Secondly, and more importantly, both studies use Census data, but neither address the problem of small sample size in their analysis. Consider the following figure, which is reproduced from the Almond and Edlund study from 2008, and which looked at the entire US population.

This is, by the way, the ONLY figure in this paper. From Almond and Edlund, 2008, published in PNAS.
This is, by the way, the ONLY figure in this paper. From Almond and Edlund, 2008, published in PNAS.

Those error bars are huge. Why? Because your sample size here is tiny (and also skewed by the fact that according to their own numbers, Asian families are less likely than White families to have three or more children). Almond and Edlund are comparing their findings in samples smaller than 350 families, against their White-only control, where each sample numbers in the thousands. That’s why the error bars are nice and tight in the first graph, and ginormous in the second one. And, any good demographer knows that small sample sizes produces artifacts in the data. What’s shocking to me is that PNAS — a generally reputable journal — published this study, at all.

As for the second study (which is behind a paywall), I suspect that the sample size issues are more extreme. Why? Because in the second study, the author limited himself only to Census data from the state of California.

Fundamentally, there is zero evidence that sex-based abortions are resulting in the “loss of female children” in South Dakota, necessitating a state-wide ban on the practice. There is further zero evidence that even if sex-based abortions are happening in South Dakota, that this is due to the state’s growing Asian population.

Really, this is nothing more than another ploy by South Dakota Republicans to restrict reproductive choice for women while invoking long-standing, and highly racist, fears of the Yellow Peril.

A 19th century cartoon depicts the many reasons to fear the Yellow Peril, including "immorality".
A 19th century cartoon depicts the many reasons to fear the Yellow Peril, including “immorality”.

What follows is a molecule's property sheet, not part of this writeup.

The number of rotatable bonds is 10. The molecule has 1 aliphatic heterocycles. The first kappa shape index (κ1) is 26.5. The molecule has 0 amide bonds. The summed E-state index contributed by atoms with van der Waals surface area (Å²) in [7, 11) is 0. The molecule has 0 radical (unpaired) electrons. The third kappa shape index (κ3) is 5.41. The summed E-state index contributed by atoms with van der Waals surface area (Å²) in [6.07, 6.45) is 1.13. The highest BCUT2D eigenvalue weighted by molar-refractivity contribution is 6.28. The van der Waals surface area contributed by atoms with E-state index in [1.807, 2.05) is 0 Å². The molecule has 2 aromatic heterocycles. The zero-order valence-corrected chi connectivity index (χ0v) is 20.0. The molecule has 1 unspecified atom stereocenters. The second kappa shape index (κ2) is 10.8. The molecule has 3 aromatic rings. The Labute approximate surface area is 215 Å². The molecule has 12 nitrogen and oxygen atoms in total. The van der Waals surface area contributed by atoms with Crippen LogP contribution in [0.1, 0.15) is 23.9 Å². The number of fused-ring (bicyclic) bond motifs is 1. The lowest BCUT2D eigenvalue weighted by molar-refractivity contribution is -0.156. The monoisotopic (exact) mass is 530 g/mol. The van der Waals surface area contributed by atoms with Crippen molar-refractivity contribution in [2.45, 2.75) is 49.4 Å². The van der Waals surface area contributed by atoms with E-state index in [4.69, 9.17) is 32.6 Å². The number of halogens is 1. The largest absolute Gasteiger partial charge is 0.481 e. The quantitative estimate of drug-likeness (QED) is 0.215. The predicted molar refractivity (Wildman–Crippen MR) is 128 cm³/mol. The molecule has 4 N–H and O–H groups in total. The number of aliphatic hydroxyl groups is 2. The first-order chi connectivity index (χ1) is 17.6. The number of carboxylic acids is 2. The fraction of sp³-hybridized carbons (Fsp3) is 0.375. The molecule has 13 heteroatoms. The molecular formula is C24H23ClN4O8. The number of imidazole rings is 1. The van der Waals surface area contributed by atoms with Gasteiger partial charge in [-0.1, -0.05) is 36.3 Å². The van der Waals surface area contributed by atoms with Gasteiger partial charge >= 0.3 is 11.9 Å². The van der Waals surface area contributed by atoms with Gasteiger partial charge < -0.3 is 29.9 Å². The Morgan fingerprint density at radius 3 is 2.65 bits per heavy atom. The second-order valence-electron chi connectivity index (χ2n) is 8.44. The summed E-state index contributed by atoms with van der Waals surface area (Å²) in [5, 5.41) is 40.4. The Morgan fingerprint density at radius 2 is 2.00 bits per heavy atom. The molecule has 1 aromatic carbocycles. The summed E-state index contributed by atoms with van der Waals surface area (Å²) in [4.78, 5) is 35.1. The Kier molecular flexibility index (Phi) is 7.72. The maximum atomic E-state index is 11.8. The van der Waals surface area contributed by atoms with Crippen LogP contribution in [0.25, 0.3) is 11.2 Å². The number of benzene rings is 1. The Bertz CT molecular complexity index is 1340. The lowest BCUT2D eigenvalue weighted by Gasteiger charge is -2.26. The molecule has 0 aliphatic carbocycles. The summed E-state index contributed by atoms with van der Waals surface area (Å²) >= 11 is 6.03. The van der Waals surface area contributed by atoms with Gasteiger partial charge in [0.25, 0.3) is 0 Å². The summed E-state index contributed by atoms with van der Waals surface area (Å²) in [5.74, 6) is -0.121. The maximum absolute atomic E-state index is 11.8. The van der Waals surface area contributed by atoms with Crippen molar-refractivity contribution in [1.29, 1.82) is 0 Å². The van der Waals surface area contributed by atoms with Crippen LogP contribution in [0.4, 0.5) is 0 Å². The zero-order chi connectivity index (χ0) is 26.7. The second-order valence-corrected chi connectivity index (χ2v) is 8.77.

The spectre of the sexually promiscuous, deviant Asian woman has haunted Asian and Asian American immigrants since we first stepped foot in this country: remember that some of the earliest anti-Asian legislations sought to limit entry of Asian women into the United States on the grounds that we were insatiable prostitutes intent on morally corrupting decent White men. In 1870 — 12 years before the 1882 federal Chinese Exclusion Act — “Mongolian” women were prohibited from entry into the country  by a California statute unless they could prove they were of “good moral character”.

And here we are, nearly 150 years later, and lawmakers are still invoking racist, sexist anti-Asian stereotypes of Asian women to protect good and upstanding White Americans from the barbaric moral deviancy of Asia. Disgusting.

Act Now! Frankly, I’m not entirely sure how to stop South Dakota Republicans from being racist and sexist — they’ve been excelling in this regard without our help — but at its core, this legislation is yet another blatant attack on reproductive choice. Here’s a petition asking South Dakota not to pass this bill, HR 1162.

As a woman, as an Asian American woman, or just as someone who believes that Republicans have no business using racism and sexism to justify their restrictive policies, join me in committing to support and protect reproductive choice for all women.


Also, the National Asian Pacific American Women’s Forum (NAPAWF) is a great organization dedicated to defending and promoting Asian American women’s issues, and that has launched a campaign to stop HR 1162 in South Dakota: you should donate to it.

Update: Grace Hwang Lynch (@HapaMamaGrace) posts over at BlogHer on this ridiculousness!

Update II: NAPAWF has started a twitter conversation using the hashtag #SDRacism!

Update III: For those looking for the timeline of this legislation, as well as the record of those in the State House who voted in favour of it, please check out this page over at the South Dakota State Legislature website. HR1162 passed the House with bipartisan support constituting nearly 90% of state representatives, and is scheduled for a Senate hearing on March 3rd. I will keep you posted with details on this legislation.